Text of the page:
Summer Movies: What Happened to Happy?

Indiana Jones and the Last Crusade

I love dark, complex movies.  I’m a big fan of cable TV anti heroes.  I think hiring Bryan Singer, the director of that clever little drama The Usual Suspects to direct the big budget superhero movie The X-Men was a masterstroke, and popcorn movies have been the better for it since then.

And yet.

While I’ll always love The Dark Knight trilogy and all the other descendants of the mutants, two movies this year have made me quite mad (and sad) by going super-dark (death of a main character) in what was otherwise a very fun, pretty light ‘good time’.

‘Good times’ used to be what summer movies were all about.  They were somewhat brainless (as a whole) and their characters usually lacking, but the whole idea was to pull yourself out of the heat for a couple of hours (that’s two, modern directors, just 120 minutes please) munch of some fun snacks, watch things blow up, and generally not think too hard.  To me the quintessential summer movies were the back-to-back years of Will Smith — Independence Day (1996) and Men in Black (1997).  Fun, sweet, and giving you no reason in the world to cry.  Oh, Mad Men it was not, but then, Mad Men hadn’t been invented yet.

Then in 2000 The X-Men came along.  Along with The Fellowship of the Ring (2001), The X-Men helped swing the pendulum back toward quality, director-driven action and adventure movies, like those of Steven Spielberg and George Lucas, and away from the increasingly dumbed-down cops-running-with-guns-towards-aliens cinema of the late 80s and 90s.

The other things these two early 2000s film ushered in was a massive resurgence in fantasy.  Aliens had been big, but now anything under the sun was possible, from frying someone with a lightening bolt to using one ring to rule them all.  And in the hands of a new generation of indie film artiste, these movies (largely) were the best of both worlds — big beautiful spectacle with a surprisingly satisfying, very human center.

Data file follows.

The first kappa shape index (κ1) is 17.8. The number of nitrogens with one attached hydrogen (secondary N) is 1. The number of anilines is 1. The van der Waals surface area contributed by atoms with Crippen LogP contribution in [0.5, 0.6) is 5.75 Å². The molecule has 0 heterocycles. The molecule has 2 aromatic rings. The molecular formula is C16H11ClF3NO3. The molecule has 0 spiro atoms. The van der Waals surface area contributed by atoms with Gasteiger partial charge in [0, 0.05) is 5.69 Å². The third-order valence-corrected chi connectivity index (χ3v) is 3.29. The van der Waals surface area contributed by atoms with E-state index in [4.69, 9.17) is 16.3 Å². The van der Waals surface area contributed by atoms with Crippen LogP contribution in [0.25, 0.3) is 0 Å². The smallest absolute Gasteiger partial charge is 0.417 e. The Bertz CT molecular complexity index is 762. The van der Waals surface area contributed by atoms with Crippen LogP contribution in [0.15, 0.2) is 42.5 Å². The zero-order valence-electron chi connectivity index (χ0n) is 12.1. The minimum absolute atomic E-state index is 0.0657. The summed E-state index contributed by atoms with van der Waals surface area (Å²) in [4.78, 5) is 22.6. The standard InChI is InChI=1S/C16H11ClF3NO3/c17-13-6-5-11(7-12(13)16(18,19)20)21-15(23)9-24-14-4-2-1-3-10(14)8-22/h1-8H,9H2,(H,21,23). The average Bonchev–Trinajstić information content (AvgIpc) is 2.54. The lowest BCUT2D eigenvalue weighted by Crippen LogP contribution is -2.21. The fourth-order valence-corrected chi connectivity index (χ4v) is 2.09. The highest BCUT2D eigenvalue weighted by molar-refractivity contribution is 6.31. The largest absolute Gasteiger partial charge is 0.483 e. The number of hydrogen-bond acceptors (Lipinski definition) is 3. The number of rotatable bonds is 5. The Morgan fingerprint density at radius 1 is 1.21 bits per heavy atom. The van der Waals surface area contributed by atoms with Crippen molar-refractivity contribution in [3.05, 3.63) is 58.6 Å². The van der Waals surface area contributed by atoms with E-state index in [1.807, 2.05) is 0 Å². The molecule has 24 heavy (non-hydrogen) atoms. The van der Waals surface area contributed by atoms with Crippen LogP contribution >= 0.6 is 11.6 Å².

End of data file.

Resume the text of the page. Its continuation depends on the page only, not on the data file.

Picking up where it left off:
Now though, I wonder if the pendulum hasn’t swung too far.  Directors are now pushing the ‘realism’  of life into summer movies not just by having flawed characters and complex situations, but by actually, actively seeking to make their audiences sad and possibility heartbroken.  There’s a great piece of writing advice (I wish I could remember who said it) that goes — ‘You can tell the reader the world is good or that the world is bad, but not that the world is shit.’  To me, this means you can look at the mud or the stars, and you can show corruption and death and sorrow, but within an ethos, within a frame.  The feeling should be that even if this character’s life has gone terribly wrong, somewhere out there, someone is still having a good life.

The ‘Life is shit’ mentality sort of shows that all always comes to naught, good deeds are always rewarded with unjust desserts, and everything we love always dies.  And I feel these happy, popcorn movies, are starting to be more about pain and loss than about fun and adventure.  I’m all for dark dramas that leave you spent and shaking, wiping tears from your eyes.

Requiem For a Dream — don’t go into this one expecting a lot of laughs

But with movies that are sold (in their advertising) as fun, light, or family-friendly, I don’t expect to need to use my popcorn bucket to catch my tears.  Exceptions are when an entire movie hinges on a death, say The Lion King, though that film’s message is certainly not ‘Life is shit’.  The Dark Knight movies were sold as adult tales and everything in their aesthetic told us that death and loss could be part of the package.  Now, they weren’t ‘feel-good’ movies, but never promised they would be.

Perhaps to me that’s the greater sin — not the sadness and death, but the unexpected nature of it.  In both of the movies that disappointed me this year, I had thought earlier in the films ‘This is the best movie ever! (or at least for the year).”  They were funny, light-hearted, clever, romantic, and exciting — and then they both did unforgivable things.  The ‘Life is shit’ option.  Oh, sometimes life is shit, people die, and there isn’t always a happy ending (at least for a while).  But isn’t that more of an exploration for a drama to cover?

The thing is, these disappointments weren’t just good movies, they were potentially great movies.  And for some people, they are great still.  But for me and a lot of others, we won’t be able to enjoy them as fully as we’d hoped.  When Diane Disney, Walt’s little daughter saw Bambi for the first time, she was upset by the death of Bambi’s mother.  Walt told her that was just what happened in the story.  “No Daddy,” she said, “You could have made her live.”